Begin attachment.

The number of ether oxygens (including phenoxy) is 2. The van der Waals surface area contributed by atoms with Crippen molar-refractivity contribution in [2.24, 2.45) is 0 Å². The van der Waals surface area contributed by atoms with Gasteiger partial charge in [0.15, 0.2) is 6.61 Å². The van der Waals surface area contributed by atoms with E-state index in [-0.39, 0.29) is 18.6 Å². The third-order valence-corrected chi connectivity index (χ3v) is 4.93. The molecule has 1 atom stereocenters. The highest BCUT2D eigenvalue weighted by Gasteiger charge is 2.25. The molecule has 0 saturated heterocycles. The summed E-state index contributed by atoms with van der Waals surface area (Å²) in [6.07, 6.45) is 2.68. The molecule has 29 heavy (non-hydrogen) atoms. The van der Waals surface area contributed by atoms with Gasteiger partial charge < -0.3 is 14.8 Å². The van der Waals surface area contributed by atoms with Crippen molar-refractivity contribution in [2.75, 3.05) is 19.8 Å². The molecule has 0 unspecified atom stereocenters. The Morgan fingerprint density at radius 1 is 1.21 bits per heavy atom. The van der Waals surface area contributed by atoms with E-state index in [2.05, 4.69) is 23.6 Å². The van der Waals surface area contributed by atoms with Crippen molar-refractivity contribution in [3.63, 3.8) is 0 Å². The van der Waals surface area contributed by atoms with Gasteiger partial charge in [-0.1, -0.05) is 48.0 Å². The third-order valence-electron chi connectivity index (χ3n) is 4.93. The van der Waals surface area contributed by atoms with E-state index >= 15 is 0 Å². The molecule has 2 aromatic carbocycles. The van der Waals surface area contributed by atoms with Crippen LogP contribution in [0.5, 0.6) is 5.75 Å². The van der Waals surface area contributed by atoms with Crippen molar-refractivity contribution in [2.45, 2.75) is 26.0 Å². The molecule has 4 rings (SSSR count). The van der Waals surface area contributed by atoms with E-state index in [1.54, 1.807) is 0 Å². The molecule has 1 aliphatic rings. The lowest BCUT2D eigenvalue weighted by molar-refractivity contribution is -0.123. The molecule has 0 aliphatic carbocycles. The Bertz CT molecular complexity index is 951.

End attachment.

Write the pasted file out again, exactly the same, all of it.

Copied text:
The number of ether oxygens (including phenoxy) is 2. The van der Waals surface area contributed by atoms with Crippen molar-refractivity contribution in [2.24, 2.45) is 0 Å². The van der Waals surface area contributed by atoms with Gasteiger partial charge in [0.15, 0.2) is 6.61 Å². The van der Waals surface area contributed by atoms with E-state index in [-0.39, 0.29) is 18.6 Å². The third-order valence-corrected chi connectivity index (χ3v) is 4.93. The molecule has 1 atom stereocenters. The highest BCUT2D eigenvalue weighted by Gasteiger charge is 2.25. The molecule has 0 saturated heterocycles. The summed E-state index contributed by atoms with van der Waals surface area (Å²) in [6.07, 6.45) is 2.68. The molecule has 29 heavy (non-hydrogen) atoms. The van der Waals surface area contributed by atoms with Gasteiger partial charge < -0.3 is 14.8 Å². The van der Waals surface area contributed by atoms with Crippen molar-refractivity contribution in [2.75, 3.05) is 19.8 Å². The molecule has 0 unspecified atom stereocenters. The Morgan fingerprint density at radius 1 is 1.21 bits per heavy atom. The van der Waals surface area contributed by atoms with E-state index in [2.05, 4.69) is 23.6 Å². The van der Waals surface area contributed by atoms with Crippen molar-refractivity contribution in [3.63, 3.8) is 0 Å². The van der Waals surface area contributed by atoms with Gasteiger partial charge in [-0.1, -0.05) is 48.0 Å². The third-order valence-electron chi connectivity index (χ3n) is 4.93. The van der Waals surface area contributed by atoms with E-state index >= 15 is 0 Å². The molecule has 2 aromatic carbocycles. The van der Waals surface area contributed by atoms with Crippen LogP contribution in [0.5, 0.6) is 5.75 Å². The van der Waals surface area contributed by atoms with Crippen molar-refractivity contribution in [2.45, 2.75) is 26.0 Å². The molecule has 4 rings (SSSR count). The van der Waals surface area contributed by atoms with E-state index in [1.54, 1.807) is 0 Å². The molecule has 1 aliphatic rings. The lowest BCUT2D eigenvalue weighted by molar-refractivity contribution is -0.123. The molecule has 0 aliphatic carbocycles. The Bertz CT molecular complexity index is 951.